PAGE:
Just four years after its launch, dELiA*s total annual revenue was pushing $180 million, and more than 55 million catalogs were sent out every year. (At its peak, the company received between 3,000 and 5,000 catalog requests every single day.) The brand was mail-order fast-fashion, before fast-fashion was even a thing, allowing teens to get their hands on up-to-the minute trends, regardless of where they lived or what kind of stores were in their local shopping mall.

dELiA*s seemed to arrive with a fully formed style of its own, selling baby tees, tomboyish long-sleeves, wide-leg jeans, body glitter, and other items of clothing that may or may not have been highly flammable. And each page was ringed with MiXeD cAsE mantras (examples: BlaMe oTherS. EaT tHe dAisIeS. forGeT thE liTtle PeoPle.) that became another of its unique signatures.

"I have 15 dELiA*s catalogs that are all my originals," 37-year-old Jill Apolloni told VICE. "I was 12 or 13 when I got the first one in the mail, and even after moving many, many times, and purging so much of what I owned, I have never let go of these."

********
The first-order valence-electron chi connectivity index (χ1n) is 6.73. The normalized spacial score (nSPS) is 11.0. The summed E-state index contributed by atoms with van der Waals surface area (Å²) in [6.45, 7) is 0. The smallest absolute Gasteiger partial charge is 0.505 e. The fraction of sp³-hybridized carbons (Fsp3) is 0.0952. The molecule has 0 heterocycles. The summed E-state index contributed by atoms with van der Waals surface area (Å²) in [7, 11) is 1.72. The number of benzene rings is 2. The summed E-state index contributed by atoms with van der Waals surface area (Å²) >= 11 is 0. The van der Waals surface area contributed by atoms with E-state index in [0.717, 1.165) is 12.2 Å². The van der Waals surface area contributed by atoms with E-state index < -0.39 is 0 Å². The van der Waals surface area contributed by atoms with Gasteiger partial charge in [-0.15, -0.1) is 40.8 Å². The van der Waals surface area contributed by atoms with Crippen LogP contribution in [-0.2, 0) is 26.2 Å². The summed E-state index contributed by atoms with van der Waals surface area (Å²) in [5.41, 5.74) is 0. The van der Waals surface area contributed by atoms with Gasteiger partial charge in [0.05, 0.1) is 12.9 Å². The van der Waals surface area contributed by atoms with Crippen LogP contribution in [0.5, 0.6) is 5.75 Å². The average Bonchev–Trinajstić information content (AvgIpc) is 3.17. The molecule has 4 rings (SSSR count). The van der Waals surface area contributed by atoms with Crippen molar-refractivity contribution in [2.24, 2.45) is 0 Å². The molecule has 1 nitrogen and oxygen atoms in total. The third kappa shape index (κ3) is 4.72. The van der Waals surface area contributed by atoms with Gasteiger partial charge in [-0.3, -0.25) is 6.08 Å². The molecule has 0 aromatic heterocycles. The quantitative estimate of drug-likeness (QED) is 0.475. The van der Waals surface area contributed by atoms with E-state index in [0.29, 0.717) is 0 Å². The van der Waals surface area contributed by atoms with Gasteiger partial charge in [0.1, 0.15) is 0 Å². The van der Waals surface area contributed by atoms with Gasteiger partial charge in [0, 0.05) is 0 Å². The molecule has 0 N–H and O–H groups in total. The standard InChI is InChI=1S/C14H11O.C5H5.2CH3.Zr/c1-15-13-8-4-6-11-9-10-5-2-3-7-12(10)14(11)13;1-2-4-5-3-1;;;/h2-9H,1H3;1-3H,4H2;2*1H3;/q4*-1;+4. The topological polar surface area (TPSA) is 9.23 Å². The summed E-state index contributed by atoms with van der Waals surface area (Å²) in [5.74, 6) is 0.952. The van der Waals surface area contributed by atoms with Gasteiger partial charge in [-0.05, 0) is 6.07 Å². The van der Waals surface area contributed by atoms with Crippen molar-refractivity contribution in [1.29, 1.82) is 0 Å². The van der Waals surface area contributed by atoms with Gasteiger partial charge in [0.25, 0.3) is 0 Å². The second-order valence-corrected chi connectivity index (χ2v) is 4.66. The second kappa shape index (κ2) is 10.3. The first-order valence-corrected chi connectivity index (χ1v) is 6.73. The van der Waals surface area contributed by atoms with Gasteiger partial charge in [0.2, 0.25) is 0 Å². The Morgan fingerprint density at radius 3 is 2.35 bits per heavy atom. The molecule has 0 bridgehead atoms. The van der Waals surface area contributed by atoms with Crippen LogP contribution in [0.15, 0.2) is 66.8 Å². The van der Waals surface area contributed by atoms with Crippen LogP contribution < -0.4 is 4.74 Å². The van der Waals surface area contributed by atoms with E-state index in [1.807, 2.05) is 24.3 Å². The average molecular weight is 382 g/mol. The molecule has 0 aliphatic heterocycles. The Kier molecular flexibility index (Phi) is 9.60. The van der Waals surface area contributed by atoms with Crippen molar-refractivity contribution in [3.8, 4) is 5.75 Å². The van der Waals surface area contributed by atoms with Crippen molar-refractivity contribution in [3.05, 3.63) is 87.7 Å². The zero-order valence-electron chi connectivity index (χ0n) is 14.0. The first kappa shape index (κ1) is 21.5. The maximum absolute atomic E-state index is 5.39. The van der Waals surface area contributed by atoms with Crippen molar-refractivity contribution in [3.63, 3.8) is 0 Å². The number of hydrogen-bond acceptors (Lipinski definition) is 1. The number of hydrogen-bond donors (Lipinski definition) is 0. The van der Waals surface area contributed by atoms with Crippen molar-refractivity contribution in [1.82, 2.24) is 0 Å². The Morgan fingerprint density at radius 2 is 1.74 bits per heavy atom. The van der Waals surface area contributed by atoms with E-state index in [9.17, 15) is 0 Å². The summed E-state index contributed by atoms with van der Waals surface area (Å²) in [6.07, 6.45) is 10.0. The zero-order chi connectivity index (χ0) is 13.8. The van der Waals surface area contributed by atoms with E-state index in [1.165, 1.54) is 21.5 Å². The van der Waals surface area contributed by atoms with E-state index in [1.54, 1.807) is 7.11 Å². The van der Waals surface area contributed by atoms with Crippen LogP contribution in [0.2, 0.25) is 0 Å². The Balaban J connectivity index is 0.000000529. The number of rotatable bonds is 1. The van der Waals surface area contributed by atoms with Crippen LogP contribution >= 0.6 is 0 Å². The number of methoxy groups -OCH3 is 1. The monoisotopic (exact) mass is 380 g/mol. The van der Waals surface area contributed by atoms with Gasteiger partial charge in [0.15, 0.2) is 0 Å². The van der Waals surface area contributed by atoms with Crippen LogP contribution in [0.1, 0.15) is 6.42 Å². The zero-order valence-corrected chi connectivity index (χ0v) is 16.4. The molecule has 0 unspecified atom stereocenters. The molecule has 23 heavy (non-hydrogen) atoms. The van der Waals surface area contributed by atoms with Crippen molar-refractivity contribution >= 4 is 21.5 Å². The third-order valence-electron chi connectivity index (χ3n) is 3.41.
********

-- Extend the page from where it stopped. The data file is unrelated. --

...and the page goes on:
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A page from the Spring 1996 catalog. Image courtesy of Jill Apolloni

Apolloni, who has managed several sites dedicated to 1990s nostalgia, has posted scans of some of her dELiA*s collection to Flickr, where individual pages have received thousands of views.

"They're like part of my coming-of-age story or something, which is crazy because they're just mail-order clothing catalogs, and honestly I didn't buy much from them," Apolloni said. "Looking through them now immediately brings me back to that time period, to poring over each catalog in my bedroom, listening to music and picking out all the outfits I wanted. It was very much an aspirational thing for me, because everything just looked so cool, and I was very fixated on what cool older teens were wearing and doing."

There are other Instagram accounts that post dELiA*s catalog flip-throughs, and some catalogs described as "rare" and "hard to find" go for hundreds of dollars on eBay. One eBay seller told VICE that, based on the steadily increasing prices for his own auctions, he expects these catalogs to hit the thousand-dollar mark within the next year—yes, one thousand dollars for pics of bottle-cap belts and Bulldog carpenter corduroys. The influence of the catalog has even seeped into popular entertainment; Melissa Walker, the costume designer for Hulu's hit turn-of-the millennium middle-school comedy PEN15, said that buying the brand’s old catalogs on eBay was an essential part of nailing the look the show was going for.